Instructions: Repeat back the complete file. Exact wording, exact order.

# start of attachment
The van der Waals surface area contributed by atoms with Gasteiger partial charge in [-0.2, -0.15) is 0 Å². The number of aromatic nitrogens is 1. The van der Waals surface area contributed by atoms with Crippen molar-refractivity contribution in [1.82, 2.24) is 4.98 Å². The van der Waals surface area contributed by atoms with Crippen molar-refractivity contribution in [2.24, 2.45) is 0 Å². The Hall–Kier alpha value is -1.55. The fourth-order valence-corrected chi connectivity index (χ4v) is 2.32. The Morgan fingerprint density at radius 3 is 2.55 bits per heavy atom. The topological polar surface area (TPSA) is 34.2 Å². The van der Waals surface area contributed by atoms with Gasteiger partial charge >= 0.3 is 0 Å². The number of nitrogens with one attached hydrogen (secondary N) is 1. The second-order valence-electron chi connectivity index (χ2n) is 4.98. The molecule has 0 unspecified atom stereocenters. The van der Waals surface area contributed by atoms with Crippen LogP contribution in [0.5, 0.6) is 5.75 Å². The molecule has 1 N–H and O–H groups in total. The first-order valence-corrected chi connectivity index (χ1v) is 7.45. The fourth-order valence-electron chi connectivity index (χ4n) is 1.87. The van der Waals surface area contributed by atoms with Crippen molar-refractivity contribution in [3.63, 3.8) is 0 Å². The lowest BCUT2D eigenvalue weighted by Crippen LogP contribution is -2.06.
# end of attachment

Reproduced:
The van der Waals surface area contributed by atoms with Gasteiger partial charge in [-0.2, -0.15) is 0 Å². The number of aromatic nitrogens is 1. The van der Waals surface area contributed by atoms with Crippen molar-refractivity contribution in [1.82, 2.24) is 4.98 Å². The van der Waals surface area contributed by atoms with Crippen molar-refractivity contribution in [2.24, 2.45) is 0 Å². The Hall–Kier alpha value is -1.55. The fourth-order valence-corrected chi connectivity index (χ4v) is 2.32. The Morgan fingerprint density at radius 3 is 2.55 bits per heavy atom. The topological polar surface area (TPSA) is 34.2 Å². The van der Waals surface area contributed by atoms with Gasteiger partial charge >= 0.3 is 0 Å². The number of nitrogens with one attached hydrogen (secondary N) is 1. The second-order valence-electron chi connectivity index (χ2n) is 4.98. The molecule has 0 unspecified atom stereocenters. The van der Waals surface area contributed by atoms with Crippen LogP contribution in [0.5, 0.6) is 5.75 Å². The molecule has 1 N–H and O–H groups in total. The first-order valence-corrected chi connectivity index (χ1v) is 7.45. The fourth-order valence-electron chi connectivity index (χ4n) is 1.87. The van der Waals surface area contributed by atoms with Crippen molar-refractivity contribution in [3.63, 3.8) is 0 Å². The lowest BCUT2D eigenvalue weighted by Crippen LogP contribution is -2.06.